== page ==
Thursday, 9 November 2017

#cipdace17 blog 6 - session E3

After another too short break I’m back in another session. This time it’s about Connecting HR, Finance, Operations and Business Leaders, with HR acting as an organisational facilitator to help the organisation achieve its shared goals. 

This will be my final blog from today as I have some work matters to attend to this afternoon and won’t be attending the afternoon sessions. I’ll do a summary blog in a few days though with some wider observations on the whole event. 

Graham Smith from Devon, Cornwall and Dorset Police started off. The two separate forces are due to merge and he had a challenge to bring together two different organisations from a people perspective. He highlighted the Daimler Chrysler merger as one that failed because of an underappreciation of the cultural and people dimensions of such transformational change. 

Andy Boulting, Assistant Chief Constable, took over at this point and explained how HR act as facilitators in things like workforce planning. 



I liked this figure of 8 approach as it ensured all parts of the business are included in workforce planning, and that there are strong links to organisational vision and takes account lots of different supply and demand factors. The HR practitioners have to have the right skill set and right level of trust and empowerment to be able to make this all work. 

Interesting though that on this plan, analysis of supply comes before analysis of demand, and I think this is something many organisations get the other way around. They can be led by demand, and then work on matching supply to it without having first got a real handle on what supply looks like and the volumes therein.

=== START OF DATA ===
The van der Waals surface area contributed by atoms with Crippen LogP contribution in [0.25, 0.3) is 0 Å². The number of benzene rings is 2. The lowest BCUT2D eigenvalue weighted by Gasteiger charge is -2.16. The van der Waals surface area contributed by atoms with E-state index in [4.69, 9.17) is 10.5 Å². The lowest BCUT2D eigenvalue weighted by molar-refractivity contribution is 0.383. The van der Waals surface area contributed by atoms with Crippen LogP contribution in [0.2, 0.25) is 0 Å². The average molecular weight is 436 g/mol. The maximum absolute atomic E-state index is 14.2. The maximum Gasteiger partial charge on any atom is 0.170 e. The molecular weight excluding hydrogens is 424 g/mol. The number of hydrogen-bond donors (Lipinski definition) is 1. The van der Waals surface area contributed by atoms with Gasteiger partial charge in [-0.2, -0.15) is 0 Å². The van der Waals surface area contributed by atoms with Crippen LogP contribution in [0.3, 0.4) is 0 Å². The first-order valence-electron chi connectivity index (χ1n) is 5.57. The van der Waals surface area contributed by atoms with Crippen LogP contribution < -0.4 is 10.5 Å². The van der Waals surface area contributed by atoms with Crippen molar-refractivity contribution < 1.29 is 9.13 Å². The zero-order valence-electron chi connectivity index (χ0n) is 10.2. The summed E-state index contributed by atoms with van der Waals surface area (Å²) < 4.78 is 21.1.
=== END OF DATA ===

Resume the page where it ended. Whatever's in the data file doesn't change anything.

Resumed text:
Gill Quinton from Buckinghamshire County Council then spoke about collaboration across professional disciplines. Her role now encompasses more than just HR and that gave her a unique perspective of how HR could and needs to work with other functions to improve the organisation. 

She ran through Bursins HR Maturity Model and described each level within it to outline what is required from HR teams at each level. She feels that HR needs to do a few things to drive organisational effectiveness: customer focus, business acumen and simplicity. 

I agree with these three things. HR teams that I’ve had experience of have usually had one or two of these three and we have worked hard to develop the third, but it’s been a different gap in different teams in different organisations. 

But, as Quinton pointed out, HR can’t develop and be excellent at these three things on its own. They need help and input from IT, Finance, and business leaders. True collaboration is required. 

This was an interesting case study in how to encourage and develop collaboration and one that is also relevant to current challenges I face. 

Now it’s lunchtime...

Till next time...

Gary